# Pendulum Lagrangian

#### The Simple Pendulum

You are given a pendulum that is made from a rod of length b having at its end two masses m and M. Mass M can move on a horizontal surface without friction. Please refer to the diagram. We use $theta$ (the angle with vertical) $X$ (the distance of $M$ from origin). Initial conditions are: at t=0, M is at X=0 and speed is $v0$. $theta(0)=theta0$ and $theta'(0)=0$.

a) Please write the pendulum Lagrangian of these two masses.

b) Please write the Euler-Lagrange equations.

c) What quantity is conserved for this pendulum lagrangian?. You can find simple examples of Lagrangian here.

a)

X and $theta$ are the generalized coordinates of this pendulum lagrangian

$x = X +b*sin(theta)$

$y =-b*cos(theta)$

The Lagrangian is thus

$L = T- U$   (=kinetic energy – potential energy)

We make the following notations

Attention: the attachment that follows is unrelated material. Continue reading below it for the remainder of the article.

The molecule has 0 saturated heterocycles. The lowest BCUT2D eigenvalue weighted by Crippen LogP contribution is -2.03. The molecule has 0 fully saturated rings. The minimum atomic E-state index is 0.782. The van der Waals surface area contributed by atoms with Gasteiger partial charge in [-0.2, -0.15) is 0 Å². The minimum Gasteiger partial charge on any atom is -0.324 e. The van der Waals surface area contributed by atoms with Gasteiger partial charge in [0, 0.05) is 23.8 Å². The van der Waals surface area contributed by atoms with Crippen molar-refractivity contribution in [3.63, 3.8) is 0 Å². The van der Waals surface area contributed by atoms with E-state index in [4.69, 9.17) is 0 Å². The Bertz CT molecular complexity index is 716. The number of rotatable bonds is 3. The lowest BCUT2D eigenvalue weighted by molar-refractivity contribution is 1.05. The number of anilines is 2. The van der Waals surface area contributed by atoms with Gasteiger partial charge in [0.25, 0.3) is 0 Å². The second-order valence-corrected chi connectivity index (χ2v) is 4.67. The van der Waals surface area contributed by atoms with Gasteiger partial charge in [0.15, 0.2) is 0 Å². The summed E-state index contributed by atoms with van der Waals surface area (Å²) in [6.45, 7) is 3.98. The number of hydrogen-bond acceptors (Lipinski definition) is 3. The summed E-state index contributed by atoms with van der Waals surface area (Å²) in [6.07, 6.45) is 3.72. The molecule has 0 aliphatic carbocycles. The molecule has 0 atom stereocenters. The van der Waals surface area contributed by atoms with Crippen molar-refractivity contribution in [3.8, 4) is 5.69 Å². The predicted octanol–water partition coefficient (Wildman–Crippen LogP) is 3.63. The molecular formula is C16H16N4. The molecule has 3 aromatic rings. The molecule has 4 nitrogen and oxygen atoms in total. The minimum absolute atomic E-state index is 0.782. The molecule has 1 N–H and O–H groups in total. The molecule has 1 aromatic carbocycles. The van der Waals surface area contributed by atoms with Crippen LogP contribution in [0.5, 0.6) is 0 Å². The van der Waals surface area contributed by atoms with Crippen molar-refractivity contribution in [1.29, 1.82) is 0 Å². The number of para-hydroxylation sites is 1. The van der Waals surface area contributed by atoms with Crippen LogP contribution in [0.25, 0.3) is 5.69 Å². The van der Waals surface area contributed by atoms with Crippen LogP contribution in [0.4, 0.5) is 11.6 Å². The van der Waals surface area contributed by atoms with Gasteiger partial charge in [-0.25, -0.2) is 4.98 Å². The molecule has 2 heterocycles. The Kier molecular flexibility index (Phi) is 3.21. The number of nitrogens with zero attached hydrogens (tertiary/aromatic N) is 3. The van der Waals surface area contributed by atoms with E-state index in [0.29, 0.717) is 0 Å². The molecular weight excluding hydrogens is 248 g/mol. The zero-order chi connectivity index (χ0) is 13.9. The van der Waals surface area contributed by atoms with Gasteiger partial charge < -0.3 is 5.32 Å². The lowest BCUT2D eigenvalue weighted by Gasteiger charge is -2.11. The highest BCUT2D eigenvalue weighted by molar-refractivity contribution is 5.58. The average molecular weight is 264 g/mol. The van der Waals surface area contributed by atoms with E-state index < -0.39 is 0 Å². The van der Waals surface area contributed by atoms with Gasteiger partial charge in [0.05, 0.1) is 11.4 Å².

$dX/dt = dot{X}$

$d(theta)/dt = dot{theta}$

$Ek(M) = M*(dot{X})^2 / 2$

$Ek(m) = Ek (translation) + Ek(rotation) = m(dot{X})^2 / 2 + m*(dot{theta})^2*b^2 / 2$

because:

-for translation $m$ has the same translational speed as $M$

-for rotation $m$ has speed $v = omega*b = (dot{theta})*b$

Potential energy is only for $m$

$U = -m*g*b*cos(theta)$

$L = (M+m)*(dot{X})^2 /2 + m*b^2*(dot{theta})^2 /2 – m*g*b*cos(theta)$

$dL/dX =0$   ($X$ does not appear explicitly, but $dot{X}$)

$dL/d(dot{X}) =(M+m)*(dot{X})$

$d/dt (dL/d(dot{X})) = (M+m)*d/dt (dot{X}) = (M+m)*(ddot{X})$

The first Euler Lagrange equation is

$dL/dX = d/dt (dL/d(dot{X}))$

$0 = (m+M)*(ddot{X})$

$dL/d(theta) = m*g*b*sin(theta)$

$dL/d(dot{theta}) = m*b^2*(dot{theta})$

$d/dt (dL/d(dot{theta})) =m*b^2*d/dt (dot{theta}) = m*b^2*(ddot{theta})$

The second Euler Lagrange equation is

$dL/d(theta) = d/dt (dL/d(dot{theta}))$

$m*g*b*sin(theta) = m*b^2*(ddot{theta})$

b) Hamiltonian $H=T+U$ and total energy $Etot$ are the same if Lagrangian does not depend EXPLICITLY on time t.

In our case this is true and $L$ does not depend on t.

Hence, YES $H$ and $Etot$ are the same.

YES, $H$ is conserved since it does not depend EXPLICITLY on time $t$

YES, $Etot$ is conserved since it is equal to $H$